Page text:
Prefabrication is a success

SPIE Matthew Hall has provided all of the HVAC piping services including low temperature hot water, chilled water and domestic hot and cold water for Glasgow’s £95 million 5000-seat Commonwealth Sports Arena and adjacent 2000-seat Sir Chris Hoy Velodrome that will be used as competition venues for the 2014 Commonwealth Games.

The large-scale project comprised a chilled water plantroom and boiler house, housing a total of 19 pumps, and several kilometres of distribution pipework.  

Lack of space in the mechanical rooms – both for plant and for people to work was a key constraint and the need to install large plant into confined spaces called for the elimination of cumbersome pipework and fittings, and for as much work as possible to be done off site.

The solution was to change from the original specification for standard welding and flanging to grooved technology and prefabricate in a bespoke off-site centre.  Engineering services were installed using a range of Victaulic rigid and flexible couplings, valves, strainers, mechanical tees and elbows on BS1387 steel pipe from 65mm – 500mm in diameter.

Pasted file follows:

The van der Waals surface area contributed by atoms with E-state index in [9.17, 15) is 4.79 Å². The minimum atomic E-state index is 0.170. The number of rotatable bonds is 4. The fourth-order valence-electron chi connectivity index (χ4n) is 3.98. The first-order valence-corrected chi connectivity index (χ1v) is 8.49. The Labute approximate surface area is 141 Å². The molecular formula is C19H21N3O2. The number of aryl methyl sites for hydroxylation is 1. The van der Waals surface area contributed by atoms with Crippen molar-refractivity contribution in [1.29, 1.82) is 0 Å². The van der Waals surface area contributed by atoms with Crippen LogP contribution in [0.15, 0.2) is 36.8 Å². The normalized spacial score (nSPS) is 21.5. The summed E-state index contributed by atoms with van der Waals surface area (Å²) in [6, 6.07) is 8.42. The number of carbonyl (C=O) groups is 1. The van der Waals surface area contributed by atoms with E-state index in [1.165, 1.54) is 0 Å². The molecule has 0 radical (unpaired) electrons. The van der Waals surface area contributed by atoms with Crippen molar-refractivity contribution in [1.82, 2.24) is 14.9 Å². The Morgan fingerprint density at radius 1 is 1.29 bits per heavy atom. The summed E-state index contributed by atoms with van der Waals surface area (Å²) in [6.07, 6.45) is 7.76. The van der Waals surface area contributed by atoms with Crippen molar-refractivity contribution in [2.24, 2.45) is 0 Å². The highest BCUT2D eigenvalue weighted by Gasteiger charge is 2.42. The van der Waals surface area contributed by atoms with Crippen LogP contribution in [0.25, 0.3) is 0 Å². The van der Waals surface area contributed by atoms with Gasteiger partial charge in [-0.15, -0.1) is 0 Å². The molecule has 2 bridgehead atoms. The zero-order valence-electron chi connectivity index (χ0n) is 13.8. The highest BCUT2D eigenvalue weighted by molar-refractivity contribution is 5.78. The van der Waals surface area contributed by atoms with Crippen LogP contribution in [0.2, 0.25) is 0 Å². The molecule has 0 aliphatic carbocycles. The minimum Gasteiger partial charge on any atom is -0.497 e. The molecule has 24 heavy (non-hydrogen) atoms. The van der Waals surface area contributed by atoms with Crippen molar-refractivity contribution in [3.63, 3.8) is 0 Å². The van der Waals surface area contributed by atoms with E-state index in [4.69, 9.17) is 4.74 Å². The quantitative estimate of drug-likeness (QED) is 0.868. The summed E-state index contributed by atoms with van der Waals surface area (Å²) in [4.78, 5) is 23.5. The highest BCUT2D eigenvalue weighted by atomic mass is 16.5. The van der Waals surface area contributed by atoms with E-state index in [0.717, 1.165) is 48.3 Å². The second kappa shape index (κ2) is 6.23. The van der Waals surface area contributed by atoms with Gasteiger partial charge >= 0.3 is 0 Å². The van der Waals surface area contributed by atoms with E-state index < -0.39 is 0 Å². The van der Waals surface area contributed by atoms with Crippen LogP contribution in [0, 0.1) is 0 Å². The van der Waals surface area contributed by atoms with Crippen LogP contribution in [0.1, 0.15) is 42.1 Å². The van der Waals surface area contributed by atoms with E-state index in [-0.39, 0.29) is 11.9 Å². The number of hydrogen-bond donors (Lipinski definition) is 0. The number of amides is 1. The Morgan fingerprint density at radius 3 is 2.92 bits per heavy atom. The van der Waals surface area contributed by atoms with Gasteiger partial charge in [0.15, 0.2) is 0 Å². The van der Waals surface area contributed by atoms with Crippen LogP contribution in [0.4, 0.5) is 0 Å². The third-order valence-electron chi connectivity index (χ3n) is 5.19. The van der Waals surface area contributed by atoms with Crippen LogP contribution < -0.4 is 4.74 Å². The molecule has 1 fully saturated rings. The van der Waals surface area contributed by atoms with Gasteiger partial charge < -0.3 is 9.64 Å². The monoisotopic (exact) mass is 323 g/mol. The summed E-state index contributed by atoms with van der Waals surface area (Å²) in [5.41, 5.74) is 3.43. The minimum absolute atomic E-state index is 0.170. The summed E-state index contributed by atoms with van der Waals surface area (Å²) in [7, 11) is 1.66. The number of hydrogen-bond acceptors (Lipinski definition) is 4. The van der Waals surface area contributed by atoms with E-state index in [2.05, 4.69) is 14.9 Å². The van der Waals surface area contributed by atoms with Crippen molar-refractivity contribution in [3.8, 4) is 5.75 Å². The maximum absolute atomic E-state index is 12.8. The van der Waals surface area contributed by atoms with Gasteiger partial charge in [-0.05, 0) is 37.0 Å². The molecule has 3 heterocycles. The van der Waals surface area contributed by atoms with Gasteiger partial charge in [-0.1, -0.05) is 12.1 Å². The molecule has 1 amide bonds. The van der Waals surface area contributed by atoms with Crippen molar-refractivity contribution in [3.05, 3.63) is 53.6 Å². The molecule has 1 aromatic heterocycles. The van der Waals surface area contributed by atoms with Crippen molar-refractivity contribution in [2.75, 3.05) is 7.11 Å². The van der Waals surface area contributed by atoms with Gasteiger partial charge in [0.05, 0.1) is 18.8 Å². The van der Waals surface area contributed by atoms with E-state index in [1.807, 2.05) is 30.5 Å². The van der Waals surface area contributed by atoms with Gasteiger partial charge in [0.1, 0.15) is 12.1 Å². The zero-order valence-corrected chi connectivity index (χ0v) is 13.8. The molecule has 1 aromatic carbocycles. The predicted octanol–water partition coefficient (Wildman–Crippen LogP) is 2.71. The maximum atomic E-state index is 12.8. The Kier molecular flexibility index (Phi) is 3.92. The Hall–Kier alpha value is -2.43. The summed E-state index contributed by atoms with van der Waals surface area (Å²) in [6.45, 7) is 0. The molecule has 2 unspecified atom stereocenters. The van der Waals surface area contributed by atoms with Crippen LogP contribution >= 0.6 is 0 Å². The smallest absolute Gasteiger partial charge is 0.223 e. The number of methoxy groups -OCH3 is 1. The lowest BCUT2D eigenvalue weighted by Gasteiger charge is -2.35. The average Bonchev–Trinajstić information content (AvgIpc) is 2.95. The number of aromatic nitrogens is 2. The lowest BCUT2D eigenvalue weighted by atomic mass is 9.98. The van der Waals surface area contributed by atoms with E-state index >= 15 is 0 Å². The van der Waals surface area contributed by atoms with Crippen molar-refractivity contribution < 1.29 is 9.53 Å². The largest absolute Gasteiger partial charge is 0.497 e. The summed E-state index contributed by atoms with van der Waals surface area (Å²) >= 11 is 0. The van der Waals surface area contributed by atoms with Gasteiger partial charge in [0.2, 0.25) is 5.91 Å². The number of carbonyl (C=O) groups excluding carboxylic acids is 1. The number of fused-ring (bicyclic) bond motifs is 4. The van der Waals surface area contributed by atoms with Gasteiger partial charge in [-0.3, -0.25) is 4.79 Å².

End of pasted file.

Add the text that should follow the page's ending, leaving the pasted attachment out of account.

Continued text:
Pre-assembled modules

Up to 95% of the entire installation was prefabricated off site and delivered as and when needed on the jobsite.  This included pipe spools and pre-assembled modules for the boiler room and chiller room, all the risers and the main pipe runs from the risers to the floors.

Tightness of space in the energy centres was overcome by using grooved components to replace bulky welded/flanged items and cut down the amount of pipework required.  Pumps and chiller units were pre-assembled with valves and fittings in the prefabrication shop.  The use of butterfly valves saved weight, whilst the facility to close-couple valves reduced the number of pipe spools needed and the potential for joint leaks.

Saving time

SPIE Mathew Hall Construction Manager, Gary Walker, explained: “Comparing welding and flanging with the grooved system is like comparing chalk and cheese.  When you’ve got 20 welds per pump and 20 flanges with multiple nuts and bolts compared with a Victaulic coupling with just two nuts and bolts it’s a big difference.  A 100mm weld might take up to two hours to complete but a Victaulic joint can be made in minutes.” 

The project successfully met a set of challenging criteria to achieve a fit-for-purpose solution on time and on budget.  “The installation was completed in around half the time it would have taken to weld and it was three times as quick to flush the non-welded system. We saved 25 – 30% on total installed costs compared with traditional methods,” said Senior Project Manager, Brian Fee.

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